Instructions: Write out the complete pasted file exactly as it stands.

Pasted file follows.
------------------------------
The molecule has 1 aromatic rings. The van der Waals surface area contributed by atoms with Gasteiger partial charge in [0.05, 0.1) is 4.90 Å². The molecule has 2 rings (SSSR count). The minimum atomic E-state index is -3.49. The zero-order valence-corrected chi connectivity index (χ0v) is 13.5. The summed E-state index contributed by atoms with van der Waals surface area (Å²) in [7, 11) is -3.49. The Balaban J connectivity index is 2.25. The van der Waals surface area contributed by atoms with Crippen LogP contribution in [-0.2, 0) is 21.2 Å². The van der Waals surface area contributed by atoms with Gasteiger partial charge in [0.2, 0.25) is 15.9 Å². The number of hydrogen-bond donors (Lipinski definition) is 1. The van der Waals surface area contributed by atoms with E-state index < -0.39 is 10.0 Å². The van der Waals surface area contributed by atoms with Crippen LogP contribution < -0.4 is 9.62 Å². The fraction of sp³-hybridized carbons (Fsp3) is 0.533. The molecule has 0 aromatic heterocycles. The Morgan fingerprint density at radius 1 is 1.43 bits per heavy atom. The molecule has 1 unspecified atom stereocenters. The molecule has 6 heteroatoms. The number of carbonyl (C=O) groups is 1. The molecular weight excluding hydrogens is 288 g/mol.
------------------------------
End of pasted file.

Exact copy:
The molecule has 1 aromatic rings. The van der Waals surface area contributed by atoms with Gasteiger partial charge in [0.05, 0.1) is 4.90 Å². The molecule has 2 rings (SSSR count). The minimum atomic E-state index is -3.49. The zero-order valence-corrected chi connectivity index (χ0v) is 13.5. The summed E-state index contributed by atoms with van der Waals surface area (Å²) in [7, 11) is -3.49. The Balaban J connectivity index is 2.25. The van der Waals surface area contributed by atoms with Crippen LogP contribution in [-0.2, 0) is 21.2 Å². The van der Waals surface area contributed by atoms with Gasteiger partial charge in [0.2, 0.25) is 15.9 Å². The number of hydrogen-bond donors (Lipinski definition) is 1. The van der Waals surface area contributed by atoms with E-state index < -0.39 is 10.0 Å². The van der Waals surface area contributed by atoms with Crippen LogP contribution < -0.4 is 9.62 Å². The fraction of sp³-hybridized carbons (Fsp3) is 0.533. The molecule has 0 aromatic heterocycles. The Morgan fingerprint density at radius 1 is 1.43 bits per heavy atom. The molecule has 1 unspecified atom stereocenters. The molecule has 6 heteroatoms. The number of carbonyl (C=O) groups is 1. The molecular weight excluding hydrogens is 288 g/mol.